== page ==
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Condiments on Your Table: Some Familiar, Others, Not So Much!

By October 31, 2014May 2nd, 2015MSG
msg condiment

MSG Making Its Way There, Too

What do mustard, ketchup, salt, pepper, sugar, low-calorie sweeteners, hot sauce, MSG, soy sauce and vinegar all have in common?  The easy answer: they are all condiments.  Another answer: they are all items commonly found on tables in restaurants. You might doubt this second answer, but it is true and depends on the location and the type of restaurant you’re talking about!


According to an article in Condiments from Around the World (And Why They Matter), “Each country and often towns within them have their own ways of eating, adding extra bits of spice or sourness to an already completed dish. Whereas in North America, condiments are minimal – ketchup, mustard and mayonnaise or steak sauce are as far as most restaurants go – elsewhere they are plentiful, creative and integral to overall enjoyment of the meal.”

Some examples used by the author include Morocco, where you will find salt, pepper and cumin in shakers on restaurant tables. In Turkey, along with the more traditional salt and pepper, restaurants have tiny jars of chili powder on tables, and, inevitably, “something pickled” says the author of this article. And the list goes on.

Having traveled extensively myself throughout the US, I’ve observed some unique condiments that inevitably vary depending on a restaurant’s cuisine. Fried seafood: malt vinegar. Pancakes: maple syrup. Chicken wings: hot sauce. Mexican food: salsa. Asian cuisine: soy sauce and monosodium glutamate (MSG) in shakers.

What? MSG in shakers? Yes, and it’s likely we might start seeing more of this as more consumers learn that MSG is a fantastic flavor enhancer that is indeed safe to use. In fact, world renowned chef David Chang is also famous for his widely-viewed MAD Symposium talk in which he discusses the much-maligned stigma surrounding MSG as well as the benefits of its use. And earlier this month, Mission Chinese Food’s San Francisco location confidently announced that the restaurant now offers tabletop shakers of MSG.

In keeping with the recent umami craze that reignited interest surrounding the science and safety of monosodium glutamate (which notoriously enhances the umami flavor) , more and more people are finally learning the facts about MSG, and are increasingly realizing what they’ve been missing out on due to a long-standing myth.

An excellent article published by Science Friday sums up what consumers should know (Science Friday is part of Public Radio International and is produced by the Science Friday Initiative, a 501(c)(3) nonprofit organization).

Here are a couple excerpts from the Science Friday article, “Is MSG Bad for Your Health?:

“Indeed, most scientists today agree that the notion that MSG causes sickness in humans is unfounded.” “It’s ridiculous,” says Ken Lee, a professor and the director of food innovation at The Ohio State University. “It’s wacko, it’s weird; it’s not true that MSG has any kind of toxic or causative role in food allergies.”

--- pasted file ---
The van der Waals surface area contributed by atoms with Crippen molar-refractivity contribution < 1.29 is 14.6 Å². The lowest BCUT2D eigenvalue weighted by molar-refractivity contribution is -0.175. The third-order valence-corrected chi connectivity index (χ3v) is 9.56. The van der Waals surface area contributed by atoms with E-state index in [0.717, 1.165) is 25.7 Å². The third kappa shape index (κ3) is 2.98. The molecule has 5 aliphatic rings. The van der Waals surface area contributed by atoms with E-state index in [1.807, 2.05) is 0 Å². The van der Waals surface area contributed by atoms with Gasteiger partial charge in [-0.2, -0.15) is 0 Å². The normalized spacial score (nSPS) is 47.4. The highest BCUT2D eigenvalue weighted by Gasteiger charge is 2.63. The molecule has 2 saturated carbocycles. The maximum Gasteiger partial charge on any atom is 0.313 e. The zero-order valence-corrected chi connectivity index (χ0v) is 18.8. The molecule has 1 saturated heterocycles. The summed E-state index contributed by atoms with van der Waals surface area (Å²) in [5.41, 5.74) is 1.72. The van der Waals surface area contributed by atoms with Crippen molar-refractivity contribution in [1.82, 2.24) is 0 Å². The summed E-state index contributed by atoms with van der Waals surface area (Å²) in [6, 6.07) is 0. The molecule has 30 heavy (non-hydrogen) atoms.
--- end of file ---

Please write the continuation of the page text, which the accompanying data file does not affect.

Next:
“Most living things on earth contain glutamate, says Dr. Lee, and it’s also in many foods, including tomatoes, walnuts, pecans, Parmesan cheese, peas, mushrooms, and soy sauce. An average adult consumes about 13 grams of glutamate each day from the protein in food, according to the FDA; added MSG contributes another 0.55 grams.”

Another researcher quoted in the article, Dr. Katherine Woessner, concludes, “As humans, we like to have an explanation for things, and we have to eat every day, so if you aren’t feeling well, it’s normal to trace your steps back to the last meal you ate. But what’s important to keep in mind is, yes, you had that meal, yes you had those symptoms—but they’re not necessarily cause and effect.”

So, what about Chinese food? “If you think you get a reaction to Chinese food, maybe you do—it’s just not the MSG,” explains Dr. John Fernstrom a professor of psychiatry, pharmacology, and chemical biology at the University of Pittsburgh School of Medicine (as quoted in the Science Friday article).

If you’re now thinking about including an MSG shaker among the array of condiments sitting on your dining table, be sure to read my blog about “8 Tips for Using MSG in Cooking and in Recipes.” And please add a Comment to this blog if you’d like to share a favorite recipe where MSG works well to add that special savory taste!

Kaye is an author and consulting nutritionist with more than 15 years’ experience representing clients in the food industry, providing strategic leadership and consulting on meal planning, recipe development, consumer-focused educational materials relating to food and nutrition, science-based communications, and media relations. Read more about her background on the About page.

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